This book provides an introduction to the theories, methods, and applications that constitute the social network perspective. Unlike more general texts, this title is designed for those current and aspiring educational researchers learning how to study, conceptualize, and analyze social networks. The author's main intent is to encourage you to consider the social network perspective in light of your emerging research interests and evaluate how well this perspective illuminates the social complexities surrounding educational phenomena. Whether your interests lie in examining a peer's influence on students' achievement, the relationship between social support and teacher retention, or how the pattern of relations among parents contributes to schools' norms, the tools introduced in this book will provide you with a slightly different take on these and other phenomena. Unlike other approaches, this perspective accounts for the importance of relationships within formal structures, and the informal patterns of interaction that emerge, sustain, or recede. Relying on diverse examples drawn from the educational research literature, this book makes explicit how the theories and methods associated with social network analysis can be used to better describe and explain the social complexities surrounding varied educational phenomena.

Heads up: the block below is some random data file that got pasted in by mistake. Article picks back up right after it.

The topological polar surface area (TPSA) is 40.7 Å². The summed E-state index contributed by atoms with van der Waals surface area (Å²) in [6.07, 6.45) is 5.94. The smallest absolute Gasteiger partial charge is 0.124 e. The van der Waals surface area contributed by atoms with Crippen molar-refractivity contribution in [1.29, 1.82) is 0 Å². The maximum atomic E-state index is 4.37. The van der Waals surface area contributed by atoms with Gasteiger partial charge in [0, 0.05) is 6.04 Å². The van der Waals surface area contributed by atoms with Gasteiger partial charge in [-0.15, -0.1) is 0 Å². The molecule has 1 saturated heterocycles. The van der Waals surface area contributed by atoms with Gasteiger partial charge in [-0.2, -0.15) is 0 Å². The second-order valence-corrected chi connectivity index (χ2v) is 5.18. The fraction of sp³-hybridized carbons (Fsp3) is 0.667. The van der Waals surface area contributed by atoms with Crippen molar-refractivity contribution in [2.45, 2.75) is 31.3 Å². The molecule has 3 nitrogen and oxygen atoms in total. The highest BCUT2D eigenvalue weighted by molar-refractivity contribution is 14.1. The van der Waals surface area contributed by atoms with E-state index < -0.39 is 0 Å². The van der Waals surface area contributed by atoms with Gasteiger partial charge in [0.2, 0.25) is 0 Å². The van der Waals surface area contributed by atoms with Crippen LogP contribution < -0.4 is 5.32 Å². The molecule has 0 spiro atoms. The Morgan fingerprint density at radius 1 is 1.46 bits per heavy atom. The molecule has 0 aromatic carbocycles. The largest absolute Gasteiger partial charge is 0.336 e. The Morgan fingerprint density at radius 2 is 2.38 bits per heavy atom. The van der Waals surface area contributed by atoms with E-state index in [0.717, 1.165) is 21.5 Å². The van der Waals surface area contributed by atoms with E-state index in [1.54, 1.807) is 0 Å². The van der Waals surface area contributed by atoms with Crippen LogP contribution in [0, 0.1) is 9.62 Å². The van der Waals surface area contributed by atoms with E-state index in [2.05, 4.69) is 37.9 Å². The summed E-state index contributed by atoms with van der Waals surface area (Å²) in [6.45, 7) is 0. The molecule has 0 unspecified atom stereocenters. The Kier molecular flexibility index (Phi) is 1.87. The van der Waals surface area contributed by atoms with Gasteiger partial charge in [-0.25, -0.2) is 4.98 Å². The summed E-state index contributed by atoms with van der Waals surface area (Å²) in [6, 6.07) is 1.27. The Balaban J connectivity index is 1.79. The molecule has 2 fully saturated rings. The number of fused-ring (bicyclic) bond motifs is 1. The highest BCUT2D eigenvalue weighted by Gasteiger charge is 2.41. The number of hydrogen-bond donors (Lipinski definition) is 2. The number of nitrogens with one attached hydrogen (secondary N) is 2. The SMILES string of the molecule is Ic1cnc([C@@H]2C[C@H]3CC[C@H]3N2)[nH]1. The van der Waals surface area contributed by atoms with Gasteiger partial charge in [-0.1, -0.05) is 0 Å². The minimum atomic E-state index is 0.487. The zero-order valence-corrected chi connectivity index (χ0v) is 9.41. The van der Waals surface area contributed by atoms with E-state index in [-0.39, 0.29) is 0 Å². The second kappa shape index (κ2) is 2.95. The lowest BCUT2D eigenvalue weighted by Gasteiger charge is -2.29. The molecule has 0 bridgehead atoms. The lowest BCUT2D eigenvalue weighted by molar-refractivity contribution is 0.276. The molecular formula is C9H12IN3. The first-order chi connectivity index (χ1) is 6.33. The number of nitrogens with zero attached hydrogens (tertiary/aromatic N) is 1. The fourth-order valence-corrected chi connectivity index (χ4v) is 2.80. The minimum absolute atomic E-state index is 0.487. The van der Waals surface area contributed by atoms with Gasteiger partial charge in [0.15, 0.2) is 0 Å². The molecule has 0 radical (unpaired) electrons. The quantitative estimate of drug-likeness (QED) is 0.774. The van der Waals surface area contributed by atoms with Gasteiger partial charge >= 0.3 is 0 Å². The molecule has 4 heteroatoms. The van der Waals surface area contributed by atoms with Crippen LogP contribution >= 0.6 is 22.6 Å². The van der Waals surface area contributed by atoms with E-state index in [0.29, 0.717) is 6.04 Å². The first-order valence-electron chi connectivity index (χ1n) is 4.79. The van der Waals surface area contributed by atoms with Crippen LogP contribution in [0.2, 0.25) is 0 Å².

Collecting and Managing Network Data


The previous chapter introduced the two different ways in which network data are represented (graphs and matrices) and the three different types of variables that are included in social network analyses (relational, structural, and attribute). This chapter takes a step back and addresses issues related to the collection and measurement of these network variables and how they can be stored and managed for subsequent analyses. Specifically, this chapter addresses issues related to boundary specification, sampling, measurement, collection, storage, and measurement; methodological issues that are generic across empirical social science disciplines. The key difference is that social network data are derived from relations in context; therefore, the methodological issues inherent to the collection and management of social network data are somewhat ...

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